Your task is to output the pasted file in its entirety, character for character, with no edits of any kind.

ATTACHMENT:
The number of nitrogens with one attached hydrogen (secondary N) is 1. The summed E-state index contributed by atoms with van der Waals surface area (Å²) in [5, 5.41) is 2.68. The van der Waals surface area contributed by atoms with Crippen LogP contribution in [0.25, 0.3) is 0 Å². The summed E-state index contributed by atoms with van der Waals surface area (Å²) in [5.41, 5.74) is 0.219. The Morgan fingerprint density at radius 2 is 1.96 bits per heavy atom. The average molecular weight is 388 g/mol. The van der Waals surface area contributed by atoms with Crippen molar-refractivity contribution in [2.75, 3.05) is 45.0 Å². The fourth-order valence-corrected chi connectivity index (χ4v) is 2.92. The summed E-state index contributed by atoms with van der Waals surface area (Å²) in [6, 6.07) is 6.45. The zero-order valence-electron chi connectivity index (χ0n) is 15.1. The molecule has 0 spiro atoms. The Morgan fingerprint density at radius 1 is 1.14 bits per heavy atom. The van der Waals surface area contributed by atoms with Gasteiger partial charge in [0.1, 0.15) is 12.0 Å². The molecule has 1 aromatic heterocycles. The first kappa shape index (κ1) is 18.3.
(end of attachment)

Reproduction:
The number of nitrogens with one attached hydrogen (secondary N) is 1. The summed E-state index contributed by atoms with van der Waals surface area (Å²) in [5, 5.41) is 2.68. The van der Waals surface area contributed by atoms with Crippen LogP contribution in [0.25, 0.3) is 0 Å². The summed E-state index contributed by atoms with van der Waals surface area (Å²) in [5.41, 5.74) is 0.219. The Morgan fingerprint density at radius 2 is 1.96 bits per heavy atom. The average molecular weight is 388 g/mol. The van der Waals surface area contributed by atoms with Crippen molar-refractivity contribution in [2.75, 3.05) is 45.0 Å². The fourth-order valence-corrected chi connectivity index (χ4v) is 2.92. The summed E-state index contributed by atoms with van der Waals surface area (Å²) in [6, 6.07) is 6.45. The zero-order valence-electron chi connectivity index (χ0n) is 15.1. The molecule has 0 spiro atoms. The Morgan fingerprint density at radius 1 is 1.14 bits per heavy atom. The van der Waals surface area contributed by atoms with Gasteiger partial charge in [0.1, 0.15) is 12.0 Å². The molecule has 1 aromatic heterocycles. The first kappa shape index (κ1) is 18.3.